Arkansas Historic Preservation Program
A. C. Jeffery Farmstead
A. C. Jeffery Farmstead



The main house of the A. C. Jeffery Farmstead, constructed c.1848 by Augustus Curran Jeffery, survives in its original location as the finest extant example in the area of the vernacular I-House type.  As such it and its associated outbuildings are being nominated under Criterion C with local significance.


The A. C. Jeffery Farmstead was constructed c.1848 by Augustus Curran Jeffery, the son of Jehoiada Jeffery, an early pioneer settler in Izard County and founder of the town of Mt. Olive.  The Jeffery family first arrived in the area September 10, 1816, when Jehoiada Jeffery, his wife Mary Weir Jeffery, and three children settled on one hundred sixty acres of land (on the eastern bank of the White River at the site that would later become the community of Mt. Olive) that he received for having served in the war of 1812.  Jehoiada constructed a two-story log dog-trot and cleared land for farming, creating with his farmstead the first permanent settlement between Batesville and the Missouri state line.  The Jeffery farm became known for miles around as a haven for strangers traveling through the area.  Two famous visitors during that time were Henry Rowe Schoolcraft, who stayed with Jehoiada and his family during part of his journey through the Ozarks, and Sam Houston, who visited on his way through to Texas.

Jehoiada prospered over the years, becoming a wealthy, respected farmer raising cattle, hogs, wheat, and corn (which were shipped by flat boat to market in Memphis and New Orleans), legislator (introducing the bills which created Izard and Fulton counties), surveyor (laying out the roads for the town of Batesville and planning the route of the old military road through Arkansas), and peacemaker (serving as Justice of the Peace for twenty five years and Izard County Judge for twelve).  He died at Mt. Olive on October 19, 1846.

Jehoiada's family had increased during the years ultimately numbering twelve children.  Augustus Curran (builder of the A. C. Jeffery Farmstead) was the sixth child, born March 4, 1824.  In February, 1847, shortly after his father's death, he married Elizabeth Harris.  It is fairly safe to assume that A. C. Jeffery built his house at or just after this time, as he would have received his inheritance from his father.  Elizabeth Harris Jeffery bore five children before she died.  A. C. then married Maggie Cunningham and sired four more children before his death in 1880.  During his lifetime Augustus Curran Jeffery continued to farm the land he inherited from his father as well as serving as County Clerk for two years and County Judge for four.  He also authored a series of articles published in the Melbourne Clipper and Yellville Mountain Echo.  These articles were later consolidated into a book:  Historical and Biographical Sketches of the Early Settlement of the Valley of White River Together with a History of Izard County.

The A. C. Jeffery Farmstead still retains much of its original ambiance.  The rural setting is largely unchanged and two original outbuildings still stand.  Foundations of other structures still exist south of the main house (oral tradition in the family maintains these foundations are the remnants of the slave quarters.  Historic family documents indeed confirm that the family owned slaves).  The house is largely unaltered with the exception of the front porch which the current owners and descendants of A. C. Jeffery plan to restore.  The characteristic single pile, central hall floor plan still retains its original tightwinder staircase leading to the second floor.  Original stepped mouldings frame the windows and doorways and over-size two panel doors separate the rooms.  Original horizontal flush boards sheath the walls of the upper and lower center hallways.  Original mantels (plain in design) exist in three rooms.  Historic landscaping elements - including stone walks and plantings - still grace the front yard.  With such a number of original features existing the A. C. Jeffery Farmstead remains the finest example of an antebellum I-House and farmstead in the Mt. Olive area, and perhaps in all of Izard County; it is thus eligible under Criterion C with local significance.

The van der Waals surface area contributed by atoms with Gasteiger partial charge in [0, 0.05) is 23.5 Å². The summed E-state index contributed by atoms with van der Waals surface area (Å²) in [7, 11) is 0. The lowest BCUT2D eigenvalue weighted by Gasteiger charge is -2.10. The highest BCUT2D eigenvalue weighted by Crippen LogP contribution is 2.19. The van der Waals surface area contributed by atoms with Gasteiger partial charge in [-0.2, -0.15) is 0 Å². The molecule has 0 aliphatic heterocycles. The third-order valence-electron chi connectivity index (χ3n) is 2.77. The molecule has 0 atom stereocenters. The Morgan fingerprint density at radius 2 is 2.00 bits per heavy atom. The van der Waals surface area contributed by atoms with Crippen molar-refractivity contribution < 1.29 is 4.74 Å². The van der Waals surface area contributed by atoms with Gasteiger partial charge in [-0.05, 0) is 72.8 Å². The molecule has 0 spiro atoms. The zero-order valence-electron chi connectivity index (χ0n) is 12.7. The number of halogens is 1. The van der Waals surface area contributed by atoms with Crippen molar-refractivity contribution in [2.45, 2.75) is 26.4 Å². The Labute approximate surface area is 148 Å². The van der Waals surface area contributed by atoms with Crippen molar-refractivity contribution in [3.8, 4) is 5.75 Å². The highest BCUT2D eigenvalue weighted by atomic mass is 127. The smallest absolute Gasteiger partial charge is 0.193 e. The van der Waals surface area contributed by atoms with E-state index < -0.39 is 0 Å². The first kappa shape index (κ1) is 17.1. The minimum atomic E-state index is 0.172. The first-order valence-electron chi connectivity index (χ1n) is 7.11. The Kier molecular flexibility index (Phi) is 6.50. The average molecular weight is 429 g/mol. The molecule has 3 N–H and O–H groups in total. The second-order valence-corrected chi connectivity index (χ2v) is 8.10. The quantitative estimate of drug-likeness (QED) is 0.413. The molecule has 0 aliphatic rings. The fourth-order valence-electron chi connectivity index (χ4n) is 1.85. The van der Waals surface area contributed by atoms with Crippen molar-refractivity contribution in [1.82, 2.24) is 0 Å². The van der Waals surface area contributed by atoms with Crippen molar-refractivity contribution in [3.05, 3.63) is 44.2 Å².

It should also be noted that the existence of the above-mentioned foundations on this property, along with other known foundations nearby that survive from the earlier Jeffery family residence, strongly suggest the potential of this and adjacent properties to reveal further information about the historic European settlement of this area and to answer important research questions about this and other human occupations.  Though significant testing and archeological research will be required to ascertain the quality and extent of any deposits, the rich archeological potential of the site should be noted.


Dixon, A. C.  "A Brief Sketch of the Dixon Family", Izard County:  unpublished monograph, about 1928.

Dixon, Owen.  Jeffery Genealogy.  Grants Pass, Oregon:  published by the author, 1935.

Hanks, Dale.  A Genealogical Record of the Descendants of James Jeffery:  England, 1700-America, 1976.  Richmond Virginia:  Jeffery Historical Society, 1976.

Ingenthron, Elmo.  Indians of the Ozark Plateau.  Point Lookout, Missouri:  The School of the Ozarks Press, 5th printing, 1981.

Jeffery, A. C.  Historical and Biographical Sketches of the Early Settlement of the Valley of White River Together with a History of Izard County.  Richmond, Virginia:  Jeffery Historical Society, 1973.  (Printed by the Guard-Record Co., Batesville, Arkansas).

Shannon, Karr.  A History of Izard County.  Little Rock, Arkansas:  Democrat Printing and Lithographing Co.  1947.